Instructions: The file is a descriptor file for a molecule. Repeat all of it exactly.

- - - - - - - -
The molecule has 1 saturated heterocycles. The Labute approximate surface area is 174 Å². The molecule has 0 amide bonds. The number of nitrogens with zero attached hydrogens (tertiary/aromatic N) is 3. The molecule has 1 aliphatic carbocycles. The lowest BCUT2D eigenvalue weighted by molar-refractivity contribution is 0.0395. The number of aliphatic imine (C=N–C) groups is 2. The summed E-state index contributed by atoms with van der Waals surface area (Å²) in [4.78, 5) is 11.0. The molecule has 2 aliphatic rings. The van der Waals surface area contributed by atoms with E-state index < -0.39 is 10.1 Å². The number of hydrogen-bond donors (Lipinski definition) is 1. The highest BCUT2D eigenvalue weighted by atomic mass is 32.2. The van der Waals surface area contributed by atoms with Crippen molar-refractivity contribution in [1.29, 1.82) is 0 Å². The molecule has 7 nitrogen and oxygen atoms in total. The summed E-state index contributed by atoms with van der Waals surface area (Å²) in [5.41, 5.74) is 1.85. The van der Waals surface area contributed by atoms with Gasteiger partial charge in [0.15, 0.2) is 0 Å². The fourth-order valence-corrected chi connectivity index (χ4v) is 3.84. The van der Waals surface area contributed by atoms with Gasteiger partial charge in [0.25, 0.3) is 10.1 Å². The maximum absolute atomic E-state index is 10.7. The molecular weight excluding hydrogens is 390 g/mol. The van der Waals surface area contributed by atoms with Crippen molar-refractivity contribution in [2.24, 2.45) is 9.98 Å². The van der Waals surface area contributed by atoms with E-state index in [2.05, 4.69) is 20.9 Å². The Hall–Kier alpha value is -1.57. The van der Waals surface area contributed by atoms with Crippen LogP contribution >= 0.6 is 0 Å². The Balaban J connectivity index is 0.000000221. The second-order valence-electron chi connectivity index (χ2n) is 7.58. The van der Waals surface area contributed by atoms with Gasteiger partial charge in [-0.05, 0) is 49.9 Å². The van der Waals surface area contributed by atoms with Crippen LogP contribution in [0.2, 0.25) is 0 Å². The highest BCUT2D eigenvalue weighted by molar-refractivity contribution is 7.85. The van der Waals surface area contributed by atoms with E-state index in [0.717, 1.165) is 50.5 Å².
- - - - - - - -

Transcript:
The molecule has 1 saturated heterocycles. The Labute approximate surface area is 174 Å². The molecule has 0 amide bonds. The number of nitrogens with zero attached hydrogens (tertiary/aromatic N) is 3. The molecule has 1 aliphatic carbocycles. The lowest BCUT2D eigenvalue weighted by molar-refractivity contribution is 0.0395. The number of aliphatic imine (C=N–C) groups is 2. The summed E-state index contributed by atoms with van der Waals surface area (Å²) in [4.78, 5) is 11.0. The molecule has 2 aliphatic rings. The van der Waals surface area contributed by atoms with E-state index < -0.39 is 10.1 Å². The number of hydrogen-bond donors (Lipinski definition) is 1. The highest BCUT2D eigenvalue weighted by atomic mass is 32.2. The van der Waals surface area contributed by atoms with Crippen molar-refractivity contribution in [1.29, 1.82) is 0 Å². The molecule has 7 nitrogen and oxygen atoms in total. The summed E-state index contributed by atoms with van der Waals surface area (Å²) in [5.41, 5.74) is 1.85. The van der Waals surface area contributed by atoms with Gasteiger partial charge in [0.15, 0.2) is 0 Å². The fourth-order valence-corrected chi connectivity index (χ4v) is 3.84. The van der Waals surface area contributed by atoms with Gasteiger partial charge in [0.25, 0.3) is 10.1 Å². The maximum absolute atomic E-state index is 10.7. The molecular weight excluding hydrogens is 390 g/mol. The van der Waals surface area contributed by atoms with Crippen molar-refractivity contribution in [2.24, 2.45) is 9.98 Å². The van der Waals surface area contributed by atoms with E-state index in [2.05, 4.69) is 20.9 Å². The Hall–Kier alpha value is -1.57. The van der Waals surface area contributed by atoms with Crippen LogP contribution >= 0.6 is 0 Å². The Balaban J connectivity index is 0.000000221. The second-order valence-electron chi connectivity index (χ2n) is 7.58. The van der Waals surface area contributed by atoms with Gasteiger partial charge in [-0.05, 0) is 49.9 Å². The van der Waals surface area contributed by atoms with Crippen LogP contribution in [0.2, 0.25) is 0 Å². The highest BCUT2D eigenvalue weighted by molar-refractivity contribution is 7.85. The van der Waals surface area contributed by atoms with E-state index in [0.717, 1.165) is 50.5 Å².